We left out hearts in Burundi in April this year Harriet Miles, Ruth Frost, Paul Edwardes and Sara Edwardes headed off to Burundi to work with Simon Guillebaud’s charity ‘Great Lakes Outreach’ (GLO).
Before we left we knew that Burundi was one of the hungriest countries in the world according to the Global Hunger Index. We knew that only 1 in 2 children went to school, that 1 in 5 adults have AIDS and that thousands of people are homeless. We also knew that they had suffered a genocide during the civil War which ended in 2005 and that it was still politically unstable. Undeterred, we knew we wanted to visit the country which Simon Guillebaud had talked about with such passion on his visit to ASM in 2016. We took inspiration from Joshua 1:9 “Have I not commanded you? Be strong and courageous! Do not tremble or be dismayed, for the LORD your God is with you wherever you go.” What we didn’t know was how humbled we would be by the exceptional dedication of the Christian leaders we met.
During our week in this stunning country of lush vegetation and mountain scenery, we were able to gain an insight into just a few of the projects supported by GLO. Having spent our first night at the Kings Conference Centre in the capital Bujumbura, we travelled to Bubanza to see for ourselves the excellent work that J-Life does to support the widows and children who call this beautiful place home. Home – what do we think of as home? Well, a roof and four walls, but what else? Somewhere to feel loved, somewhere to learn and somewhere to belong? We saw this and much more as we spent time with these people who had nothing – many had fled the country during the unrest, returning to find their homes destroyed, their friends and families slaughtered or missing. Nowhere to live, nowhere to learn, no jobs, no prospects and no-one who cared. Step in GLO and their partner in this area J-Life.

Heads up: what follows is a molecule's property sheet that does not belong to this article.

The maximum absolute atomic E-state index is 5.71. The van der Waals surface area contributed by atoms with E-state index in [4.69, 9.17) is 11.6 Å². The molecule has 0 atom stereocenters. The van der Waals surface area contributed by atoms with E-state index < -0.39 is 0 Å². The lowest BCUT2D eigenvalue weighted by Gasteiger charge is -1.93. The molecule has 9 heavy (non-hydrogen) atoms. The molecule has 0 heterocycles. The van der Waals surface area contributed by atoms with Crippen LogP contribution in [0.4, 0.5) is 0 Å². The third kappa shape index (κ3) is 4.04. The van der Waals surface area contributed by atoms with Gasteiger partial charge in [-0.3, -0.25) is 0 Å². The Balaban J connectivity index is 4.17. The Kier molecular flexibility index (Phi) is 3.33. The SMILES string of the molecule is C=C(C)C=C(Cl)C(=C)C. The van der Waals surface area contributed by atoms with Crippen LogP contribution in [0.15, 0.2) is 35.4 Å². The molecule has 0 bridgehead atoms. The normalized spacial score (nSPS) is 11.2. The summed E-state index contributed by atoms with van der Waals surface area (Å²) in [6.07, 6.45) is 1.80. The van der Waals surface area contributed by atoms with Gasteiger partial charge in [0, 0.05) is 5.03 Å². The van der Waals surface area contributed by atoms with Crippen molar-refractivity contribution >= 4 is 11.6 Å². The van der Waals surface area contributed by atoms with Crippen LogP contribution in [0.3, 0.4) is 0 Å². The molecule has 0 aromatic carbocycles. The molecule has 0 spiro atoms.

J-Life has befriended these people, learned about their needs, encouraged and prayed for them. With the help of GLO they have been able to build a community centre where these marginalised people from the Batwa (pygmy) tribe can be educated, cared for and worship together as they learn about God’s love for them. We were invited to help members of the community carry the stones needed for the foundations of a new home for a widow and her seven children, two of who were handicapped. We had the amazing privilege of awarding some of the widows who had completed a literacy programme with a copy of the bible in their native language of Kirundi. We saw the area used to teach the Batwa about crop management and animal husbandry. All this demonstrated how J-Life is leading the community down a road to self-sustainment and salvation. The hope that J-Life has engendered here is palpable.
We saw that same tangible hope when we were taken to a field of cow grass in Gitega. Freddy, the founder of Youth for Christ in Burundi, had been gifted ten acres by the government and he set about fulfilling his vision of raising up a generation of godly leaders to transform Burundi. With minimal funds, but crazy faith, he dug the land and planted cow-grass. The cow-grass was used to feed cows which produced milk for orphans. That land has now been transformed with the construction of the Homes of Hope orphanage, Future Hope School and a health centre. Children who were abandoned now have a place to call home and we would agree with Freddy when he says they have some of the happiest children alive with them. Their smiling faces which greeted us on our arrival at the orphanage are a testimony to how people can be given new hope when the love of Christ is poured over them.